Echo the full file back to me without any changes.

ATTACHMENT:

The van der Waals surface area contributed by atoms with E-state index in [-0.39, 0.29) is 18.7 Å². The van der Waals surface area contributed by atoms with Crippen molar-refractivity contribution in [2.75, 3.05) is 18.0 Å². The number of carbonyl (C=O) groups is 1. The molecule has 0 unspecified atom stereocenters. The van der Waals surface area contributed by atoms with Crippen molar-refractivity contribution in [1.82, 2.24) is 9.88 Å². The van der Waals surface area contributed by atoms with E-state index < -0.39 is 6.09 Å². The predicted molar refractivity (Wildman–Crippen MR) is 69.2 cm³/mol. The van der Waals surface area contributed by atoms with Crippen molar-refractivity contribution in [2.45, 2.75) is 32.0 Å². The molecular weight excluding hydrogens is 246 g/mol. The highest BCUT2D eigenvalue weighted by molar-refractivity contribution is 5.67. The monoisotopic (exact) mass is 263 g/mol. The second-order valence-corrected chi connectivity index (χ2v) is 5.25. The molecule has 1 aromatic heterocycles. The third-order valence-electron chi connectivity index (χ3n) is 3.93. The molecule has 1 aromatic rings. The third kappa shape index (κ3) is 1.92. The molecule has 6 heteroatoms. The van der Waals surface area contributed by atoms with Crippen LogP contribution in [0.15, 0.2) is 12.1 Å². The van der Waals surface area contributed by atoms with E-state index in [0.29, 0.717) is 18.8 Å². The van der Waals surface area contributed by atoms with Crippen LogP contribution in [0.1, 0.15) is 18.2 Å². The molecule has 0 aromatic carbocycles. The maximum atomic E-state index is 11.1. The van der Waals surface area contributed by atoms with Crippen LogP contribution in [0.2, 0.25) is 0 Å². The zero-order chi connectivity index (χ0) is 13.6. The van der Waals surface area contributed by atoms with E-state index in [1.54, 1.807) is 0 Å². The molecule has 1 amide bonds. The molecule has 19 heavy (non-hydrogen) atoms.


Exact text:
The van der Waals surface area contributed by atoms with E-state index in [-0.39, 0.29) is 18.7 Å². The van der Waals surface area contributed by atoms with Crippen molar-refractivity contribution in [2.75, 3.05) is 18.0 Å². The number of carbonyl (C=O) groups is 1. The molecule has 0 unspecified atom stereocenters. The van der Waals surface area contributed by atoms with Crippen molar-refractivity contribution in [1.82, 2.24) is 9.88 Å². The van der Waals surface area contributed by atoms with E-state index < -0.39 is 6.09 Å². The predicted molar refractivity (Wildman–Crippen MR) is 69.2 cm³/mol. The van der Waals surface area contributed by atoms with Crippen molar-refractivity contribution in [2.45, 2.75) is 32.0 Å². The molecular weight excluding hydrogens is 246 g/mol. The highest BCUT2D eigenvalue weighted by molar-refractivity contribution is 5.67. The monoisotopic (exact) mass is 263 g/mol. The second-order valence-corrected chi connectivity index (χ2v) is 5.25. The molecule has 1 aromatic heterocycles. The third-order valence-electron chi connectivity index (χ3n) is 3.93. The molecule has 1 aromatic rings. The third kappa shape index (κ3) is 1.92. The molecule has 6 heteroatoms. The van der Waals surface area contributed by atoms with Crippen LogP contribution in [0.15, 0.2) is 12.1 Å². The van der Waals surface area contributed by atoms with E-state index in [0.29, 0.717) is 18.8 Å². The van der Waals surface area contributed by atoms with Crippen LogP contribution in [0.1, 0.15) is 18.2 Å². The molecule has 0 aromatic carbocycles. The maximum atomic E-state index is 11.1. The van der Waals surface area contributed by atoms with Crippen LogP contribution in [0.2, 0.25) is 0 Å². The zero-order chi connectivity index (χ0) is 13.6. The van der Waals surface area contributed by atoms with E-state index in [1.54, 1.807) is 0 Å². The molecule has 1 amide bonds. The molecule has 19 heavy (non-hydrogen) atoms.